Porsche 956 (1982-1983), 956 B (1984)
Premiere: May 15, 1982 Silverstone
Le Mans winner 1982-1983-1984-1985
|Engine||2.6 F6 twin-turbo, approx. 455-470 kW @8200 rpm, 4 valves per cylinder, water-cooled cylinder heads, air-cooled cylinders|
|Weight||820-855 kg / 1800-1900 lb|
|Fuel tank||99 L (allowed size 100 L)|
|Dimensions||length 4800 mm, wheelbase 2650 mm (allowed length tied to wheelbase), width 2000 mm (allowed maximum)|
|Top speed||350+ kph / 218+ mph|
|Production||25 (28 numbered chassis built, but some used to rebuild earlier crash cars)|
FIA had announced new racing classes in time for the 1982 season. Group A was meant for cars that were built from 4-seater mass-produced cars (production capacity at least 5000 units a year). Group B was for heavily modified cars and saw some of the greatest rally cars ever created. Group C was the new class for the prototype sports cars. Group C cars were allowed a minimum weight of 800 kg and a race average fuel consumption of up to 60 L/100 km. Because of the fuel consumption limit and reliability issues the power of the cars was in the region of 600 hp.
With the rules on his desk in Porsche's research and development center in Weissach, racing engineer Norbert Singer put his team to work in June 1981 to create the first Porsche with ground-effect aerodynamics.
The regulations stipulate the proportion of overall length to the wheelbase, to avoid excessive long tail constructions. Porsche decides on a wheelbase measuring 265 cm (+35 cm compared to the 917). In August 1981 Singer's team works with the first 1:5 model in the wind tunnel. As a new advantage they were to exploit the ground-effect known from Formula 1 cars. The shape of the underbody and the sidepods generate an under pressure which sucks the car to the track surface. The 956 is also the first Porsche to feature an aluminium monocoque chassis which is 80% stiffer than was the frame of the 936. As the power was restricted by the fuel consumption, there was no need for the new engine. The 2.65-litre twin-turbo seen in the 1981 Le Mans-winning 936 would work well. Everything else on the vehicle was new, including the gearbox.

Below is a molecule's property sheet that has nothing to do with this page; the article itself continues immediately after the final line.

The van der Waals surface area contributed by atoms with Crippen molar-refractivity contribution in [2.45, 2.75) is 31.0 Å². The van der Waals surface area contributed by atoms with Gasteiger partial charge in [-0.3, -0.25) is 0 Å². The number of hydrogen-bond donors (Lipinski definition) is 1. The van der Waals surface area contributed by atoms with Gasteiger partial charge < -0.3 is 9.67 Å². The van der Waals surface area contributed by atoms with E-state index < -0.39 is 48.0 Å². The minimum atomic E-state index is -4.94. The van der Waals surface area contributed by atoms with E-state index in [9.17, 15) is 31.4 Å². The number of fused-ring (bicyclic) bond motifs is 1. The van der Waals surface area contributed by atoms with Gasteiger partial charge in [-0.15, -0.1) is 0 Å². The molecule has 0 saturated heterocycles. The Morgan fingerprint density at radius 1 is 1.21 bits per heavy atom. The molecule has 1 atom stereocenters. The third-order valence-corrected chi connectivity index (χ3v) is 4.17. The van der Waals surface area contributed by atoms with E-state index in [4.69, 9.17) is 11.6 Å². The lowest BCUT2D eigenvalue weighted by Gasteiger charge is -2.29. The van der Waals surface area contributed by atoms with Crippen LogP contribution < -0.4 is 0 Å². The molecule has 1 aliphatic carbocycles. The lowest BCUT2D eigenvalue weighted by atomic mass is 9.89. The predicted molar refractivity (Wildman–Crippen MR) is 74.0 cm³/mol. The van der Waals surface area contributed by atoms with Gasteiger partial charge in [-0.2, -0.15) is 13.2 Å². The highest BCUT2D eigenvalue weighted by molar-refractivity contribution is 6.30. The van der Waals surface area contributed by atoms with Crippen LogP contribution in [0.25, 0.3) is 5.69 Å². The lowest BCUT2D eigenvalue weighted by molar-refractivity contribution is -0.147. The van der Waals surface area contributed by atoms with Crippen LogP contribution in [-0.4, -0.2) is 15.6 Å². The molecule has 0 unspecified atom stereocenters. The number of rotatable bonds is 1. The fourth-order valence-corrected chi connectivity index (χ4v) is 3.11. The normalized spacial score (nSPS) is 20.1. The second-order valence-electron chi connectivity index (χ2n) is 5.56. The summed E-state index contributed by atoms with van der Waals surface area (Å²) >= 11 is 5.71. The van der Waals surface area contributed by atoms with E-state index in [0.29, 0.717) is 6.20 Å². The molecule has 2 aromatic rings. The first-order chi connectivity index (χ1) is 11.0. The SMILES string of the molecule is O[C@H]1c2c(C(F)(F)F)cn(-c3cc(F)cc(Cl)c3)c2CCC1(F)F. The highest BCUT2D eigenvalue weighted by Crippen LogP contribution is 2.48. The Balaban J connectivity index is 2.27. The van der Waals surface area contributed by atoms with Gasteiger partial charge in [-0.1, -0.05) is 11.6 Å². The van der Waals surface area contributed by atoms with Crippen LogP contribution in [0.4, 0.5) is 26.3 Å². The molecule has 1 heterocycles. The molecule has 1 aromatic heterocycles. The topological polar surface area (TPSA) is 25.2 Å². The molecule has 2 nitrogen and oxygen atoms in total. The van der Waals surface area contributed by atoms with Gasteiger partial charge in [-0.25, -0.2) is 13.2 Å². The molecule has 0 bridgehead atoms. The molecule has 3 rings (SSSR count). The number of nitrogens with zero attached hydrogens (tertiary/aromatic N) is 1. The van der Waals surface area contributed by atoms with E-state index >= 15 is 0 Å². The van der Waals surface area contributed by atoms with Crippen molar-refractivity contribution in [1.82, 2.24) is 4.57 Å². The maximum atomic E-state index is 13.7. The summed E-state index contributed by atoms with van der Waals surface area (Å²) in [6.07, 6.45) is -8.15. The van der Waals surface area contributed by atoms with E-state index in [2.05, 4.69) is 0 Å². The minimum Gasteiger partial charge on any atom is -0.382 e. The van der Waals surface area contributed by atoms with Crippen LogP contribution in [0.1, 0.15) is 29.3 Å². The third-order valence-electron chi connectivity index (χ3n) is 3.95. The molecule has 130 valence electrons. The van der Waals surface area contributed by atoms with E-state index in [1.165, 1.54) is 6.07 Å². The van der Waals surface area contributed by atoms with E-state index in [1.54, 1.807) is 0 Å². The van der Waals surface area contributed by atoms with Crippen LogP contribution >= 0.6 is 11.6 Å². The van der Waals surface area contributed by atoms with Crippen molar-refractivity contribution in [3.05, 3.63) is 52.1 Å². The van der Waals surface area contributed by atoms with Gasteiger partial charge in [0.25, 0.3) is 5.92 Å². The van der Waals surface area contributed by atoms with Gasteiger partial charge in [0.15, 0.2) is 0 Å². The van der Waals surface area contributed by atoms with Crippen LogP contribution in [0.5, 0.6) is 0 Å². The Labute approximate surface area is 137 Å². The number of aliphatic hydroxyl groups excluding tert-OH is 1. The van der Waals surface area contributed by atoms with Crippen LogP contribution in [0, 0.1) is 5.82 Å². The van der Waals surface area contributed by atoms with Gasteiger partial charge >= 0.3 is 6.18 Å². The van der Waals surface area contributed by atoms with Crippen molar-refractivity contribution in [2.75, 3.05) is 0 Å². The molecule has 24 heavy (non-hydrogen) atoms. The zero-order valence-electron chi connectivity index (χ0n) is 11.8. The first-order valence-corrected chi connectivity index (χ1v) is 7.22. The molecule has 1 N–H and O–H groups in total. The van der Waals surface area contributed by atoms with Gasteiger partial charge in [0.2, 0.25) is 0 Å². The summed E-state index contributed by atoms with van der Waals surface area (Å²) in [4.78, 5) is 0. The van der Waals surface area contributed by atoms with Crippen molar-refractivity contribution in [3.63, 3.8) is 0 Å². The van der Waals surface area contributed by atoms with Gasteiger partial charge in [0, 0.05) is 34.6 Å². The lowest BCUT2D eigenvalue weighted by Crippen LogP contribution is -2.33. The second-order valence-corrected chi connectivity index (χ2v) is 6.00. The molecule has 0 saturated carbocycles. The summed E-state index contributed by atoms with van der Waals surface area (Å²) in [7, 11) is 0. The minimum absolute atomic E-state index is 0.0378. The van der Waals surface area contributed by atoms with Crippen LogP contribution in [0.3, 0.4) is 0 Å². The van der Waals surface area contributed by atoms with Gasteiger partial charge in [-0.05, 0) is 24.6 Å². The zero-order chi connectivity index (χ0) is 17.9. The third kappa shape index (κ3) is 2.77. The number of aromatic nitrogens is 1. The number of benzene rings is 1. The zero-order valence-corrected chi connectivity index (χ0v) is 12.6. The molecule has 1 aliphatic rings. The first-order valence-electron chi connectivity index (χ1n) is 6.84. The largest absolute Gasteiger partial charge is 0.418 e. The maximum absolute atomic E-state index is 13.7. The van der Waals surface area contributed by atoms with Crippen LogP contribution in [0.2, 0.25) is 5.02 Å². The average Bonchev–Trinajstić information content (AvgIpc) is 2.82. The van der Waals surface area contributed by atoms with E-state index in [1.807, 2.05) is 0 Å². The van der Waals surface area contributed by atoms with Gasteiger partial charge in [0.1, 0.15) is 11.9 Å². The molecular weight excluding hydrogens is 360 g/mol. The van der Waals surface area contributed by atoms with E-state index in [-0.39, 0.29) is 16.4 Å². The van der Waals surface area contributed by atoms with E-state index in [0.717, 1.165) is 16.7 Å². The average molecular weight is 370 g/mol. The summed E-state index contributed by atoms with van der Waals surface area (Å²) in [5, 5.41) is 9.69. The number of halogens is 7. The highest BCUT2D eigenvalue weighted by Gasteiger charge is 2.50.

On March 27, 1982, Jürgen Barth, the leader of Porsche racing department, takes the revolutionary 956 (chassis 001) to the Weissach test track for the first time. Although F1-type lateral skirts that prevented air from flowing in from the sides were not allowed for Group C vehicles, the 956 realised cornering speeds previously thought impossible for racing sports cars.
The 956 wasn't sorted yet for the first round of the World Sportscar Championship at Monza in April and was entered a month later for the 6 hour race at Silverstone. Porsche drivers Jacky Ickx/Derek Bell scored second. The next race, the Nürburgring 1000 km was skipped again in the favour of sorting out the car for the next and most important race of the year - the 24 hour race of Le Mans.
For the 1982 Le Mans 24H race the factory team fielded three 956, which... all finished on podium! More to that - the cars finished exactly as were their racing numbers. The winning car #1 was driven by Jacky Ickx/Derek Bell, the second place car #2 was driven by Jochen Mass/Vern Schuppan (3 laps behind the winner) and the last factory entered car #3 scored third driven by Al Holbert/Hurley Haywood/Jürgen Barth (19 laps from winner). The winning 956 averaged a speed of 127 mph/205 kph and had a fuel consumption of 48 L/100 km. The podium 956s were followed by two 935s. The race analysis showed that thanks to the sophisticated aerodynamics, the new-comer used considerably less fuel at higher average speeds than the 936. The triumph of a new idea and first places in all classes make June 20, 1982, a very special day in the history of Porsche.